Keeping Asbestos Abatement Honest

asbestos abatementI was disturbed to read a story in the Chicago Tribune about an Illinois school district that got in trouble with the law for keeping inaccurate records on asbestos abatement. These incidents may have needlessly put students and faculty at risk of deadly diseases such as malignant mesothelioma.

One teacher is looking for answers
In 2006, the Elm Place, Sherwood and Indian Trail schools of North Shore School District 112 were conducting asbestos abatement projects. However, the jobs were put on hold in the middle of 2007, when the state’s Department of Public Health found violations within the schools’ record keeping practices.

Although the abatement work resumed one month later, Steve Bartel, who teaches fifth grade at Lincoln School, still has questions. He told the news source that he’s worried the asbestos abatement work in 2006 that took place in other schools may have had shoddy record keeping as well.

Bartel has made several impassioned appearances before the school board demanding answers. When he didn’t get them, he filed Freedom of Information Act requests, which also went without a response.

“I can’t understand how they can be so insensitive to people having been exposed to fibers that are linked to asbestosis and mesothelioma,” Bartel told the Chicago Tribune. He also revealed that he had been professionally reprimanded for his actions.

Meanwhile, officials with the school district are reassuring parents that all the asbestos abatement work is conducted by specially trained and licensed professionals, and that air analyses to test for asbestos fibers are conducted by separate contractors. Ultimately, they claimed that no one was harmed throughout this whole process.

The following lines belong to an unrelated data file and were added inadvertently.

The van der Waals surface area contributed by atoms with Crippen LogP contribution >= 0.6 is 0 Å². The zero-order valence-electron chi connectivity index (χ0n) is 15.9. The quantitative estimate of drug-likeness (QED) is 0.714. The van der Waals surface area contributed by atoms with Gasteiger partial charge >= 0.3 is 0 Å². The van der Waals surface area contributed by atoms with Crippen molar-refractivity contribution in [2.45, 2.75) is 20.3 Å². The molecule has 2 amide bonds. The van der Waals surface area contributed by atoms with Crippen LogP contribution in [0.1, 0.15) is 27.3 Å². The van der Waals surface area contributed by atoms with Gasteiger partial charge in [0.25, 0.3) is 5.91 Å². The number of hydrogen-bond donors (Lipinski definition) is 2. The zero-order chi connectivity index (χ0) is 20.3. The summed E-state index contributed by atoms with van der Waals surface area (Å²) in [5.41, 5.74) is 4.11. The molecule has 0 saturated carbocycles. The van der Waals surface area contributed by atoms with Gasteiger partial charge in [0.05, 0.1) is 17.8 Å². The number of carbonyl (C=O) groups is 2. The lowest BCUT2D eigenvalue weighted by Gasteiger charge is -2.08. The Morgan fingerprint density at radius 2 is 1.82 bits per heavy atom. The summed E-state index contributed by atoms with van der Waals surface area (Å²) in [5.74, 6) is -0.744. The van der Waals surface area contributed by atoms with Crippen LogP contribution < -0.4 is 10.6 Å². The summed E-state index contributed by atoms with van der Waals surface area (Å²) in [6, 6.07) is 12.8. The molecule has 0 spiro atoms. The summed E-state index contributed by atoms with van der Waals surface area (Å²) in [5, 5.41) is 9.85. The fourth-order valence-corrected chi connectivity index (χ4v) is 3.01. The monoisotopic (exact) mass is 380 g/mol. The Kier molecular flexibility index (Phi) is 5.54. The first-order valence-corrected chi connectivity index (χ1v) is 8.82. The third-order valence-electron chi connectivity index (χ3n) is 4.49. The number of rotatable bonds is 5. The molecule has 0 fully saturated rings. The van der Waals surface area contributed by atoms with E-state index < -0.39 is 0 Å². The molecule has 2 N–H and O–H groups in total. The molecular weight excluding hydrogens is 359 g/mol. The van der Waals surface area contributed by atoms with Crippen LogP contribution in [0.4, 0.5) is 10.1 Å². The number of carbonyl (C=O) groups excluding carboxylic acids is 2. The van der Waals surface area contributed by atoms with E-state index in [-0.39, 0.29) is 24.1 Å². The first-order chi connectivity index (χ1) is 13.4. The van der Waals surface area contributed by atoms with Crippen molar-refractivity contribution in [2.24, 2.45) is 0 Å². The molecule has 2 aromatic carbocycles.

Where can asbestos lurk in my child’s school?
It’s important to remember that asbestos doesn’t pose any health hazards as long as it’s left intact. Still, all people, including children, should be aware of the presence of asbestos so they know to avoid it.

When it comes to schools, asbestos is most likely to be used for insulation, flooring and ceiling tiles, cement pipes, corrugated paper pipe wrapping, decorative insulation and spray-applied insulation. The school should have a record of where these items are on campus, and let people know that they’re not to be disturbed.

Schools also need to conduct regular inspections and have a management plan – all of which need to be documented in records that are available for public review.

Don’t give up until you get the answers you need
Experts estimate that every year in the U.S., asbestos-related diseases claim nearly 10,000 lives. Asbestos exposure is clearly no joke, and should be taken seriously by everyone.

That’s why we find this story appalling on several levels. Not only did the school districts fail to maintain accurate and trustworthy records, but they also may have put their teachers and students at risk.

If you have concerns about your child’s school, contact the local education agency and ask to speak with the person who’s designated to handle asbestos-related activities.